“The Narrow Straits of Our Lives”
“How different this night is from all other nights!” The familiar singsong of Mah Nishtanah reverberates in Jewish homes throughout the world on Passover eve. What Seder would be complete without the beloved Four Questions chanted by the young and the young-at-heart? These questions are the literary device that introduces the maggid, the embellished Exodus narrative that is the essence of the Pesah celebration. Put another way, the Passover Seder is the quintessential Jewish storytelling experience.
“How different this night is from all other nights!” Let me share a true story that I will tell at my own Seder this year: Eleven Muslim leaders visited Los Angeles last week under the auspices of the U.S. Department of State and the International Visitors Council of Los Angeles. The visitors were prominent imams, academics and journalists from diverse Arab countries—Algeria,Egypt, Mauritania, Oman, Kuwait, Bahrain, Saudi Arabia, Syria, Morocco, and Iraq.
None of them had ever visited the United States, and few spoke English. The focus of their three-week, multi-city American tour was interfaith dialogue. They were here to learn about religious life in the United States, meet with religious leaders engaged in interfaith work, and explore the impact of religion on American political life. The Board of Rabbis has hosted similar groups in the past, and we were pleased to honor this request from the International Visitors Council.
We arranged for the eleven Muslim leaders and four translators to tour Temple Beth Am, their first visit to a synagogue. Rabbis Adam Kligfeld and Susan Leider were gracious hosts, taking a Torah scroll from the Ark and patiently answering questions about the Bible and Talmud, Jewish life and thought. The visitors’ tour continued at the Jewish Federation Goldsmith Center, where we welcomed our guests and directed their attention to the beautiful Jerusalem stone in the lobby. I used the opportunity to mention the Jewish community’s special bonds with the land, people and state of Israel, knowing full well that this would stimulate a lively conversation later in the program.
Following time off for Muslim prayers, we gathered in a meeting room for further discussion. I fielded questions from the guests as a small group of rabbis and Federation leaders began to arrive for a private kosher/halal dinner. An imam from Iraq (he prefers to call it Babylon) turned to me and said through a translator, “Rabbi, I am having a difficult time reconciling what you are saying about Judaism with what I know to be true from what I have learned on the Internet. I have read a very important Jewish book called ‘The Protocols’ and it clearly shows that Jews are scheming, hate-filled people who conspire to take over the world. I know this to be true from my studies, and I know that this doesn’t agree with what you are saying about Judaism as a peaceful religion and Jews as a non-violent people.”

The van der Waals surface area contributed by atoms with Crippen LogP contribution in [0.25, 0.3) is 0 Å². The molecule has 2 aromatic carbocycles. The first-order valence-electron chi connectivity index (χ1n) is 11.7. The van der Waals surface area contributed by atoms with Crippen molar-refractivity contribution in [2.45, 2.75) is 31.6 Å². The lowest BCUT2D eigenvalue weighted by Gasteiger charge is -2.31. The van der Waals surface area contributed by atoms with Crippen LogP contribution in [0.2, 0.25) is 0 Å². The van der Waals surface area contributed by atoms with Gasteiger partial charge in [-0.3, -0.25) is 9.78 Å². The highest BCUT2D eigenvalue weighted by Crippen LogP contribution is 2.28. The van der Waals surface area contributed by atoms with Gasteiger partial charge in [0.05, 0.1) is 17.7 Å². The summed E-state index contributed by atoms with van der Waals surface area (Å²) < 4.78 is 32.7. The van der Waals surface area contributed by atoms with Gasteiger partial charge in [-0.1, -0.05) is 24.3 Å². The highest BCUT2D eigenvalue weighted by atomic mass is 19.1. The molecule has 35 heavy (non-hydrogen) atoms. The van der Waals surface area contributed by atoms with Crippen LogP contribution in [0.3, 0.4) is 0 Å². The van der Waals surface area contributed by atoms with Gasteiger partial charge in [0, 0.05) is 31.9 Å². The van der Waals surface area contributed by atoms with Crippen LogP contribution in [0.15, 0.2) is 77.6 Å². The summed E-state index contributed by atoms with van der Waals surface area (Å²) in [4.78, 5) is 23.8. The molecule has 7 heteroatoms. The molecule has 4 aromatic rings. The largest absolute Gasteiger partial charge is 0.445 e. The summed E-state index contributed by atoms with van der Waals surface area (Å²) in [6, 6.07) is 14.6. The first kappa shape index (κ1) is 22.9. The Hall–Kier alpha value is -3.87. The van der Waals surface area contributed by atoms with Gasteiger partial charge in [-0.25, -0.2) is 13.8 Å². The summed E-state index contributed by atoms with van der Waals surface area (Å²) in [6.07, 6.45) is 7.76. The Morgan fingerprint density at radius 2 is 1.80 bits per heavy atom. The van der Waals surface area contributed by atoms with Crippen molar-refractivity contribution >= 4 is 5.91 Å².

At that fateful moment, colleagues in the room noticed my face turning multiple shades of red and purple. As I paused to gain my composure, I recalled the Midrash of the four children in the Passover Haggadah. Was my Iraqi guest like the wicked child who deserves to “have his teeth set on edge” due to his malicious nature? Or was he more like the simple child who asks a simple question out of ignorance?
I looked into the imam’s eyes and saw no malice. So I thanked him for his query and calmly explained that “The Protocols of the Elders of Zion” is a virulent anti-Semitic tract that has brought great pain and suffering to my people. It is a dangerous fraud that circulates widely throughout the world, especially in Arabic translation. “This notorious treatise proves that you cannot believe everything you read, especially on the Internet,” I explained.
I offered to send him an article in Arabic that refutes “The Protocols.” He responded by noting that the problem was not with him, but with so many others who believe in the truth and veracity of this forgery. The issue is widespread and overwhelming, he argued. I turned to him and replied, “We change hearts and minds one relationship at a time. You are here, so I begin with you, and then with your ten colleagues in this room. We work together from there to change the world.”
Following this dramatic interchange, we adjourned for dinner and more animated dialogue. I approached my Iraqi guest, shook his hand, and thanked him again for his question. He asked me to send him books on Judaism in Arabic. And he agreed to read the article in Arabic countering the lies and falsehoods of “The Protocols.” I have sent him that document, and in so doing, opened an email dialogue that I hope will continue well into the future.
In each generation, every individual should feel as though he or she had actually been redeemed from Mitzrayim (literally “from the narrows”). My experience this week gives me a wholly new, unanticipated perspective on the narrow straits of human existence. We redeem our lives, and our world, one small step at a time.
Hag Pesah Same’ah – Happy Passover
Rabbi Mark S. Diamond is the Executive Vice President, Board of Rabbis of Southern California – Jewish Federation of Greater Los Angeles